On January 28, I’ll be participating…. Let’s Talk

It isn’t easy to engage in a real dialogue about ‘depression’.

First, there’s the stigma that attaches itself to mental illness.

Assumptions are often made about those who suffer chronic depression. Sometimes those assumptions are founded in reality. Often they are not.

Long ago, in the checkered landscape of my own past, I learned that problems tend grow in the darkness of ignorance.

Open discussion, honesty and dialogue… these are the tools available to us in learning to live well with mental illness.

The Noon GOdIn my books, The Noon God and The First Excellence, I explore the harshest effects of long-term depression, most notably suicide. In The Noon God, my protagonist Desdemona Fortune experiences ‘survivor’s guilt’ after not one, but two, close family members end their own lives.

The FIrst ExcellenceIn The First Excellence, the story opens with Min-xi, the soon-to-be mother of a second born daughter, who finds herself under tremendous pressure to kill her daughters in hopes of later conceiving a son. Unable to hurt her daughters, she instead abandons them in a popular tourist area, knowing they will be found and hoping they will make their way to a better life. After leaving them on a park bench, she takes her own life.

I have an intimate understanding of the kind of depression that can lead to such a tragic outcome.

DebbieLike Desdemona, I am a survivor of ‘sibling suicide’. A long time ago — a lifetime ago, it often seems — I lost my older sister, Debbie. As a teen suffering from an intense and long-term state of depression, one dark night she chose to throw herself through the window of a 12-storey apartment.

I’d like to pretend that I don’t understand. Sadly, I do.

I am also a survivor of chronic depression, and like many such survivors, I remain alert to the triggers that can bring about a spiral into darkness.

There is one thing that seems to help stave off the ravages of depression, in my experience. That ‘one thing’ is honesty.

When I pretend everything is ‘OK’, that’s when I’m in danger.

On the other hand, when I accept that this illness is part of who I am, and when I am honest with myself and others, then I can find a way to not only survive, but to live well, to enjoy this gift I’ve been given.

Depression hurts.

If my words can help even one other person to cope, and more, to live well beyond the scope of that pain, then I will feel this dialogue has been worth the effort.

So come on, world, let’s get together on January 28 and remove the stigma!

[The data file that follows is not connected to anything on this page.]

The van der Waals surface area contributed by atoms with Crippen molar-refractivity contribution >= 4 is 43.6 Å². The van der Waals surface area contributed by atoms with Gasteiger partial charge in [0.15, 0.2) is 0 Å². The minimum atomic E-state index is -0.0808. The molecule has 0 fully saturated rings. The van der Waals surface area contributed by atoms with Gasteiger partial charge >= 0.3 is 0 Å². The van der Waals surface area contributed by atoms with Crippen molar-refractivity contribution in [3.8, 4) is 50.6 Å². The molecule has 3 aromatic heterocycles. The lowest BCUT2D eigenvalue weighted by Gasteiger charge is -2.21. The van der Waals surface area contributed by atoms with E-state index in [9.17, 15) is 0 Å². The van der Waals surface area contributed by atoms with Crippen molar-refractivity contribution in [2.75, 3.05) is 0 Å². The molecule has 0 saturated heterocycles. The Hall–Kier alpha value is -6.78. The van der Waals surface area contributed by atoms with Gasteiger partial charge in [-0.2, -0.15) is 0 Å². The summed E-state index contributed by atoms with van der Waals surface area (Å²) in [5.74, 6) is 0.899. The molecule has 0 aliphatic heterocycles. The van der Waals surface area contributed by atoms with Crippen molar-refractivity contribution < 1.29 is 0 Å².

Join me in Tweeting and Texting to support @Bell_LetsTalk.

Keep the journey alive! Tweet with me, or feel free to copy and paste the following Tweet:

#EndTheStigma with @Bell_LetsTalk on Jan.28/14 http://tinyurl.com/kj8ws5s TweetOrText #BellLetsTalk about #Depression & #MentalIllness

Runaway ~ the reality of homeless youth in fiction.

troubled teenI was a teenage runaway.

There, I’ve said it.

I left my parental home at the age of fifteen. I don’t recall the exact date, but it was still early spring, so it would have been right around my 15th birthday.

At the time, I wasn’t aware of being young. I’d never really felt like a child, anyway. I suppose you might say I was born an ‘old soul’.

I have no photos of myself from that time period. The closest is this Metropass picture, taken after I found my feet again. As I recall, I was painfully thin; full of bravado, but truthfully more than a little fragile.

A year later, just two weeks short of my sixteenth birthday, I married my first husband. I won’t mention his name. I doubt anyone I know would know him, but hey, why take a chance?

Suffice it to say, the marriage didn’t sing.

Gritty is the word that comes to mind when I remember those years. A writerly word, don’t you think? Captures the mood of a teen living on the edge, desperately trying to clutch hold of society’s fringes and hang on for dear life.

I seldom talk about specifics. Why bother? Things happened. I survived. That was then. This is now.

But I remember.

Maybe that’s the reason I so often find myself writing about young people — the abused, the neglected and forgotten… the teens we secretly wish would just ‘go away’.

My news for 2014: I have a new novel underway.

It’s in the early planning stages, so I can’t say much about it, except that it will draw on those teen-experiences of mine.

The best of art comes directly from the soul. First you live it — then you express it.

Wish me luck!

Donna Carrick – January 8, 2014